As part of Gamereactor UK's new policy towards episodic titles, we'll discuss individual episodes as they release but leave a final roundup verdict until the entire season is completed. As a reflection on that, these recaps will also pinpoint the strongest and weakest elements we found in each episode, and as such contain spoilers.
We had to wait just over three months for the second episode of Telltale Games' Tales from the Borderlands. Excruciating, especially given the first episode showed such promise and potential. But now that "Atlas mugged" has finally arrived we were naturally all the more eager to find out what Rhys and Fiona had been up to.
One of the main treats of Tales from the Borderlands is the narrative device where the story is retold by main characters Rhys and Fiona - they're not always going to be truthful - especially not since they're being forced to tell their story by an unknown armed captor. It makes for an interesting twist, even if this device isn't used to as great effect in this the second episode as it was in the first.
The pacing is kept up throughout the adventure that is split roughly in two halves where control Rhys (who's teamed with Vaughn) and Fiona (with Sasha). Each duo runs in to one problem after another, whether it's due to Vasquez or Handsome Jack (actually he's mostly helpful) for Rhys or bounty hunters and August for Fiona.
Guns are being pointed at pretty much everyone, the plot gets even more twisted, and at the end we're treated to another massive cliffhanger. Hopefully it won't be another three months until episode three drops.
As you may recall from episode one, Rhys got a whole lot of data uploaded into his brain, and as we learned towards the end of episode one the data came with a bit of a stowaway passenger in the shape of Handsome Jack who appears as a hologram only Rhys can hear and see. It adds a layer of comedy and creates for even more duality in Rhys' life - as if clashing heads with the rest of the cast wasn't enough. Naturally, Handsome Jack takes centre stage and becomes the focal point of the episode.
There isn't as much exploration and optional conversations in Tales from the Borderlands compared to similar games and that serves to help keep the pace high. We don't really mind it. There's always Rhys' ability to use his cybernetic eye to scan the environment for additional tidbits. In fact, you won't find many choices where you're not under time pressure to make a decision. There is loot however, and one of the ways in which we could use the credits we'd collected thus far was to pimp Fiona's ride.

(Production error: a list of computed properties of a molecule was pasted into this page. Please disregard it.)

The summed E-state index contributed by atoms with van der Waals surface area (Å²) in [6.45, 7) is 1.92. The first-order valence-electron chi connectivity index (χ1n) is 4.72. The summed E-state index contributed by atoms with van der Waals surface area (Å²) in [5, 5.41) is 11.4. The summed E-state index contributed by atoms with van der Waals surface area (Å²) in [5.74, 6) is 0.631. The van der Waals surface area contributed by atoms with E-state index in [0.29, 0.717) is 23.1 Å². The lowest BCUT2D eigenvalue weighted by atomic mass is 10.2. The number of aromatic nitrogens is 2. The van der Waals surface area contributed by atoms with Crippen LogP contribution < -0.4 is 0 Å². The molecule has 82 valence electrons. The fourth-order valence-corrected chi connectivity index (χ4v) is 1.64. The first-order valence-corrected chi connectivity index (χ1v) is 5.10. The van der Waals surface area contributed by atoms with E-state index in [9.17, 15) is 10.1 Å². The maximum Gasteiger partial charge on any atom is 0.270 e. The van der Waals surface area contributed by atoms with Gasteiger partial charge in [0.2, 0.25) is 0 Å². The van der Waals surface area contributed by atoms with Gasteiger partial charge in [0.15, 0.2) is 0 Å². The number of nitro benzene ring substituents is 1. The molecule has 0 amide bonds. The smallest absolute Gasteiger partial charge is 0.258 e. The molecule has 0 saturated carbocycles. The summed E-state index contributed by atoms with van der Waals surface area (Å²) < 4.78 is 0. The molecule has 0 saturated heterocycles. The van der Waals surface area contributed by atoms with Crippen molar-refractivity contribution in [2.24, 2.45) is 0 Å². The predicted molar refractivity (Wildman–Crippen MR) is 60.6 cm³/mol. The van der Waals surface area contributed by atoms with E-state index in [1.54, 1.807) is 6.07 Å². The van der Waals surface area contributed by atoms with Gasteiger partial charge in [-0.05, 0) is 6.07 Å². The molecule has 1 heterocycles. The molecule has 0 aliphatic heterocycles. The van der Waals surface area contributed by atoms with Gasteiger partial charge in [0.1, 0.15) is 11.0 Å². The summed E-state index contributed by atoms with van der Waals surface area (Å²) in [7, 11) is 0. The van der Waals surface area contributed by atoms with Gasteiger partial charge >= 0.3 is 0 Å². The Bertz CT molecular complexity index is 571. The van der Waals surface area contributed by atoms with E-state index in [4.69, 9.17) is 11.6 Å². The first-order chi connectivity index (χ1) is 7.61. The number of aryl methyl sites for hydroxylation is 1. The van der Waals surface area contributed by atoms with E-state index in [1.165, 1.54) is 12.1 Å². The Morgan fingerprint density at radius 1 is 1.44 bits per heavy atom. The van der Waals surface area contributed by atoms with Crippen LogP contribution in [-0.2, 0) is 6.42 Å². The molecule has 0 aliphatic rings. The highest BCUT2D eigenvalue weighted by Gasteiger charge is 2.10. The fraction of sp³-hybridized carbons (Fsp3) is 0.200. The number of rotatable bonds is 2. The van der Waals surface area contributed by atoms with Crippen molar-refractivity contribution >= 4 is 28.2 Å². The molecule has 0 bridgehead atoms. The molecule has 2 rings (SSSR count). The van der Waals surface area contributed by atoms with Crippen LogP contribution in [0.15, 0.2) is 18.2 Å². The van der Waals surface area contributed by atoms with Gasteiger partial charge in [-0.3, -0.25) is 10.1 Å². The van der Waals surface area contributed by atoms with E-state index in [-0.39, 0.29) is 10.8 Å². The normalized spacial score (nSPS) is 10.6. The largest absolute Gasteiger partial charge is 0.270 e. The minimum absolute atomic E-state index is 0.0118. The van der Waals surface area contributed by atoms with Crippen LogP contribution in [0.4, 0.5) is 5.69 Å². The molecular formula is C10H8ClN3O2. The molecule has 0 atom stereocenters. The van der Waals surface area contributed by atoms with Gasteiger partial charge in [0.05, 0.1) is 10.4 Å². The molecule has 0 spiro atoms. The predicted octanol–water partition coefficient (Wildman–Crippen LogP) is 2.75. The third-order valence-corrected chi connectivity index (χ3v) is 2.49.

There are a lot of characters in Tales from the Borderlands. And the size of the cast grew a lot with the second episode. There were one and a half pair of bounty hunters chasing Fiona and Sasha, there was your friendly neighbourhood mechanic Scooter, Handsome Jack, and we were also given a tease of Valory - who we think may be the missing component in Felix, Fiona and Sasha's dysfunctional family unit.
We don't know exactly how they fit together, but there certainly appears to be some history there. The gallery of characters is excellent, even some naturally aren't fully fleshed out as they have smaller parts to play.
Overall, the second episode didn't quite pack the same punch as the first one. Then again the first episode blew us away with its brilliant use of the narrative device and explosive plot twists. Here it felt more like your standard Telltale style episodic adventure split up between the two main characters. Then again not overdoing the "big fish tale" character of the story may serve the overall story arc in the long run. Nevertheless, the way it ended we cannot wait to see how the rest of this adventure plays out.
We reviewed the first episode of Tales from the Borderlands (with score and all) over here - from here on we'll review each episode with this kind of recap and then we'll review the full season (with a score) as it concludes.